6. Guild Wars Tactics; Tips and Tools for Guild Wars; Forum, Charactercreator und vieles mehr.
    http://www.gw-tactics.de

  7. IMHO, NPCs can be a good thing, so long as they are nerfed compared to a regular PC. And I think that is what is happening with GW (I’ll tell you later, once I HAVE a Hero with me).
    Sometimes you need someone to complete your group, you want a specific character and ther is no one available. At least, with a NPC, you’re good to go. True, he will not be as good as a real player, but it’s better than nothing.

  8. I ❤ Guild Wars bots. Once they came out I did 100% of my PvE solo, and the brief period where my roommate and I were able to repeatedly reach the Hall of Heroes with the two of us and 4 bots was the most fun I had in that game.

  9. Y’know, I love pet classes. I’ve not played with GW Heroes yet, but I’m looking forward to it. Thing is… why bother with an MMO? At that point, it’s effectively a single player RPG. GW is OK, since its business model isn’t subscription based, but few things in gaming these days bother me more than charging a subscription for what is effectively a single player experience. (*glare at WoW*)

    This Bioware thing is especially bothersome in my mind. They are great at making single player RPGs. If they go the GW business model, I can see maybe picking up the game. If they go the subscription route, I’m just going to wind up very, very ticked that they effectively turned what should have been a series of great single player RPGs into a flavor-of-the-decade MMO mashup.

  10. Ah, sorry for the double post, but if it’s not obvious, I love single player RPGs. I wish I could play WoW as a single player offline game. GW is great, since I can effectively play it solo. In my mind, WAR is the closest thing we have to a real MMO, where it’s massive, multiplayer, and does things that only an online game could do. To me, WoW and GW could function just fine as true single player games, maybe with optional online multiplayer. I suspect that Bioware’s SWTOR opus will be in the same vein, especially given its pedigree. That’s why the idea of making it a subscription MMO rankles me so much.

  11. nobody said anything about healing pets in comments so far so I Will! Healing companions would be great! But it would drive people nuts in pvp. You would actually have to kill the pet first (gasp) Personally I think its a great thing, and making healing players optional since it seems its not so glamorous no matter what you do to attract people to it, and just make healing players a bit more effective at it (some math-minded percentage to make grouping still possible without but preferable with)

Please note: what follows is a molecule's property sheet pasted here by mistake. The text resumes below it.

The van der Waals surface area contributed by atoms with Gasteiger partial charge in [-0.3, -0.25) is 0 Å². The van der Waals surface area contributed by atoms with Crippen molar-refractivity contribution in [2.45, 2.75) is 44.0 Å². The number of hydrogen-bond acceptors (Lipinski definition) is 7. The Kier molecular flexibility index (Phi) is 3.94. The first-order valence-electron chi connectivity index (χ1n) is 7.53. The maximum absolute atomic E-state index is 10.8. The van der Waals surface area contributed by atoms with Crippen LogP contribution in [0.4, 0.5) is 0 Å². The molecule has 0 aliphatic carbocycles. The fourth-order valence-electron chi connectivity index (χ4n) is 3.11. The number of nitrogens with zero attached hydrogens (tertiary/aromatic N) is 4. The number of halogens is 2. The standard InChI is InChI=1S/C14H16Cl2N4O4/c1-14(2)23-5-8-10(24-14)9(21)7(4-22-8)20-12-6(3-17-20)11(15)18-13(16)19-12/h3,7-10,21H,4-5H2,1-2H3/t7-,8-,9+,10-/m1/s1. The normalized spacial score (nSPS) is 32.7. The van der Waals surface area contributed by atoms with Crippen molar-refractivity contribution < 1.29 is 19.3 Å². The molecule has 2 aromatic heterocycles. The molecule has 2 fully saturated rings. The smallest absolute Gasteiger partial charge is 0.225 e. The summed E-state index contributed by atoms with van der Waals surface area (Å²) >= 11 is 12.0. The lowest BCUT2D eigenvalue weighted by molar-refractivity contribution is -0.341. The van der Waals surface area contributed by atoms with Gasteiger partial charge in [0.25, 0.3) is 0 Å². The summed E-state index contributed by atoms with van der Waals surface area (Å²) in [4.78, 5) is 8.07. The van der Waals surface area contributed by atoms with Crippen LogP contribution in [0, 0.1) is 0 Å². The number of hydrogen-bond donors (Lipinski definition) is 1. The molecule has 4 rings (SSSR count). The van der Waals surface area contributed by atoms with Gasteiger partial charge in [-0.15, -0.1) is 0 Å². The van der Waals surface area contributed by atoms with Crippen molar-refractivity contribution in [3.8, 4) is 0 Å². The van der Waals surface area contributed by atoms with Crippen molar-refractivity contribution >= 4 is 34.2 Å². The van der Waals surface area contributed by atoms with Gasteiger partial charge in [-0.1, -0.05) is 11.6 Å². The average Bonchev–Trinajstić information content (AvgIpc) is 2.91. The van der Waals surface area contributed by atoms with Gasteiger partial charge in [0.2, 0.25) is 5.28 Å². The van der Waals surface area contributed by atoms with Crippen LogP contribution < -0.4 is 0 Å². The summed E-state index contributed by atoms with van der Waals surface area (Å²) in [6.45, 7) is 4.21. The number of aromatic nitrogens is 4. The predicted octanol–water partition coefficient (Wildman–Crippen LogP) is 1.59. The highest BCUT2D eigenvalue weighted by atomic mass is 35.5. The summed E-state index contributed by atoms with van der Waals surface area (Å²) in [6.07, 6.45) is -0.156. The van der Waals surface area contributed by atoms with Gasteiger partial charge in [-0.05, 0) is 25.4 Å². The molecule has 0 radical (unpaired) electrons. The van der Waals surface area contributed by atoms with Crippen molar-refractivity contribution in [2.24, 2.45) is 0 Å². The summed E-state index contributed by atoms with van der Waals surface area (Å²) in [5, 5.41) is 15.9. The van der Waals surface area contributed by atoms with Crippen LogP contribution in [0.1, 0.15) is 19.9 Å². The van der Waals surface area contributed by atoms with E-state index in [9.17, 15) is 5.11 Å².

12. I believe FFXI did it first. So its not “that” amazing in a mainstream mmo. One would hope that 4-5 years ( by the time it comes out) that the system can be improved upon, but the general idea of a NPC companion you can level up with and power up via quests and such isn’t exactly new.

    I only used the system very briefly and I may be misremembering slightly. but the FFXi one had a fairly strict time limit on it, but it was pretty smart, pretty strong, and was in general not controllable like a normal pet, and the abilities it had//used was based largely on how you leveled it up with a bit of options for something akin to a rudimentary ff12 gambit system ( that is tell it to focus on your target/weakest/attacking allies, or use healing spells ar 50%, or cast debuffing spells type stuff)

    In general given the like ~1hour duration 3+ cooldown or some such the “companion” was mostly used for and designed for allowing players to solo while waiting for a group to form up, and by and large given the necessity of grouping for leveling it worked ok.

    I’m not knocking bioware just because someone else did it first, but I do think its important to know and appreciate what other companies did first and what worked for them and what did not.

  13. Does one really need to remind you of ‘buffbots’?

    Otherwise known as people dual-comping a main character and another character there specficially for the buffs. This ran rampant during the latter half of DAoC’s lifespan. As far as I’m concerned, most NPC companion ideas would end up about this way.

    Unwise, I’ve never found pets to be a great handholder for learning aggro management unless the person will DIE if they pull, and the kind of class it would take for that to be true (or the kind of content) would almost be unreasonable.